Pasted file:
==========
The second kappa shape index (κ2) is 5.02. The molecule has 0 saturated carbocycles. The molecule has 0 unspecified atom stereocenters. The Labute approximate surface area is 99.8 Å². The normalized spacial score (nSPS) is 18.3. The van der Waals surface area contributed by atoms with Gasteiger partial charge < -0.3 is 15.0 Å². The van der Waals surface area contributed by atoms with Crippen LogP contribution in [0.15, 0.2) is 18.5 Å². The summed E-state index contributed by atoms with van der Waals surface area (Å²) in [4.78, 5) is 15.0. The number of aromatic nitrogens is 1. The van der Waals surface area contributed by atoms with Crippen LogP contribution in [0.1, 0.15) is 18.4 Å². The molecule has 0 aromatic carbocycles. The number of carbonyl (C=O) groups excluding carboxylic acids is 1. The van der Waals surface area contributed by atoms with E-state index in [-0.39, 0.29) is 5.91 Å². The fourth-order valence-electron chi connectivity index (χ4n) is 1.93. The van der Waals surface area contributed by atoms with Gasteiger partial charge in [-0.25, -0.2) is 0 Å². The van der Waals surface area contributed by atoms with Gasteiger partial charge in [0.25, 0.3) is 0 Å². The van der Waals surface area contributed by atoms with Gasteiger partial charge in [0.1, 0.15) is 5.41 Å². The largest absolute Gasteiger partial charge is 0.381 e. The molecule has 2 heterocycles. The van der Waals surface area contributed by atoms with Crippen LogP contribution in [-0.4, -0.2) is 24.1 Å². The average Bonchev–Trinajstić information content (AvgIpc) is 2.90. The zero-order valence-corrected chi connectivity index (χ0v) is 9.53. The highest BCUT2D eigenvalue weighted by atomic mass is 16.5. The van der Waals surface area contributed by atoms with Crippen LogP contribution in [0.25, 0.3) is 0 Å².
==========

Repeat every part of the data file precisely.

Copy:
The second kappa shape index (κ2) is 5.02. The molecule has 0 saturated carbocycles. The molecule has 0 unspecified atom stereocenters. The Labute approximate surface area is 99.8 Å². The normalized spacial score (nSPS) is 18.3. The van der Waals surface area contributed by atoms with Gasteiger partial charge < -0.3 is 15.0 Å². The van der Waals surface area contributed by atoms with Crippen LogP contribution in [0.15, 0.2) is 18.5 Å². The summed E-state index contributed by atoms with van der Waals surface area (Å²) in [4.78, 5) is 15.0. The number of aromatic nitrogens is 1. The van der Waals surface area contributed by atoms with Crippen LogP contribution in [0.1, 0.15) is 18.4 Å². The molecule has 0 aromatic carbocycles. The number of carbonyl (C=O) groups excluding carboxylic acids is 1. The van der Waals surface area contributed by atoms with E-state index in [-0.39, 0.29) is 5.91 Å². The fourth-order valence-electron chi connectivity index (χ4n) is 1.93. The van der Waals surface area contributed by atoms with Gasteiger partial charge in [-0.25, -0.2) is 0 Å². The van der Waals surface area contributed by atoms with Gasteiger partial charge in [0.25, 0.3) is 0 Å². The van der Waals surface area contributed by atoms with Gasteiger partial charge in [0.1, 0.15) is 5.41 Å². The largest absolute Gasteiger partial charge is 0.381 e. The molecule has 2 heterocycles. The van der Waals surface area contributed by atoms with Crippen LogP contribution in [-0.4, -0.2) is 24.1 Å². The average Bonchev–Trinajstić information content (AvgIpc) is 2.90. The zero-order valence-corrected chi connectivity index (χ0v) is 9.53. The highest BCUT2D eigenvalue weighted by atomic mass is 16.5. The van der Waals surface area contributed by atoms with Crippen LogP contribution in [0.25, 0.3) is 0 Å².